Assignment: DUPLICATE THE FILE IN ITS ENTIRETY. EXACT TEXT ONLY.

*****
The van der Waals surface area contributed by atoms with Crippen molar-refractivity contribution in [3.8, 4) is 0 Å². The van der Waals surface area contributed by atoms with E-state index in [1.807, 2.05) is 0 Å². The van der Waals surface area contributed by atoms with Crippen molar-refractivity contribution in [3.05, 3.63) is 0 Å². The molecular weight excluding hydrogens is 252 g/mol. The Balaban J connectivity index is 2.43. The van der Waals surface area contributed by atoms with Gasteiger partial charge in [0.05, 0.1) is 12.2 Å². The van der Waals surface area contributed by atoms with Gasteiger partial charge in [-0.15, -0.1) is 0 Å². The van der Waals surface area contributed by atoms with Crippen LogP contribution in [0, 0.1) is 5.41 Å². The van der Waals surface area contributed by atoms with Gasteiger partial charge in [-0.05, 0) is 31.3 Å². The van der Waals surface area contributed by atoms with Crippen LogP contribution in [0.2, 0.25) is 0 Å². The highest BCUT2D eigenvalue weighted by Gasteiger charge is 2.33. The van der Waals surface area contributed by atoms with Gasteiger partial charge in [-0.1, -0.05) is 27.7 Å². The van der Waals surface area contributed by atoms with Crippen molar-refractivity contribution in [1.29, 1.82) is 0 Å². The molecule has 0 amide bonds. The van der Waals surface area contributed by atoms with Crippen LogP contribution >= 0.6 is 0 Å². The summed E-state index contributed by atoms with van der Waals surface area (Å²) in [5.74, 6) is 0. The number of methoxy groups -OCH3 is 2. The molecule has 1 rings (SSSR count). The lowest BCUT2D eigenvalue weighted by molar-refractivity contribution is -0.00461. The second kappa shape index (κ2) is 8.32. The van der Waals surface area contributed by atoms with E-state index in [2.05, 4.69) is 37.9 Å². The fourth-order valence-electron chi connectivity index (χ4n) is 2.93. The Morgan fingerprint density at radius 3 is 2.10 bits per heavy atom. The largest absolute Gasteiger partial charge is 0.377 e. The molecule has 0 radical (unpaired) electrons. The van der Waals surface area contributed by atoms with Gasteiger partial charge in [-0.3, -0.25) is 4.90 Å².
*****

The van der Waals surface area contributed by atoms with Crippen molar-refractivity contribution in [3.8, 4) is 0 Å². The van der Waals surface area contributed by atoms with E-state index in [1.807, 2.05) is 0 Å². The van der Waals surface area contributed by atoms with Crippen molar-refractivity contribution in [3.05, 3.63) is 0 Å². The molecular weight excluding hydrogens is 252 g/mol. The Balaban J connectivity index is 2.43. The van der Waals surface area contributed by atoms with Gasteiger partial charge in [0.05, 0.1) is 12.2 Å². The van der Waals surface area contributed by atoms with Gasteiger partial charge in [-0.15, -0.1) is 0 Å². The van der Waals surface area contributed by atoms with Crippen LogP contribution in [0, 0.1) is 5.41 Å². The van der Waals surface area contributed by atoms with Gasteiger partial charge in [-0.05, 0) is 31.3 Å². The van der Waals surface area contributed by atoms with Crippen LogP contribution in [0.2, 0.25) is 0 Å². The highest BCUT2D eigenvalue weighted by Gasteiger charge is 2.33. The van der Waals surface area contributed by atoms with Gasteiger partial charge in [-0.1, -0.05) is 27.7 Å². The van der Waals surface area contributed by atoms with Crippen molar-refractivity contribution in [1.29, 1.82) is 0 Å². The molecule has 0 amide bonds. The van der Waals surface area contributed by atoms with Crippen LogP contribution >= 0.6 is 0 Å². The summed E-state index contributed by atoms with van der Waals surface area (Å²) in [5.74, 6) is 0. The number of methoxy groups -OCH3 is 2. The molecule has 1 rings (SSSR count). The lowest BCUT2D eigenvalue weighted by molar-refractivity contribution is -0.00461. The second kappa shape index (κ2) is 8.32. The van der Waals surface area contributed by atoms with E-state index in [2.05, 4.69) is 37.9 Å². The fourth-order valence-electron chi connectivity index (χ4n) is 2.93. The Morgan fingerprint density at radius 3 is 2.10 bits per heavy atom. The largest absolute Gasteiger partial charge is 0.377 e. The molecule has 0 radical (unpaired) electrons. The van der Waals surface area contributed by atoms with Gasteiger partial charge in [-0.3, -0.25) is 4.90 Å².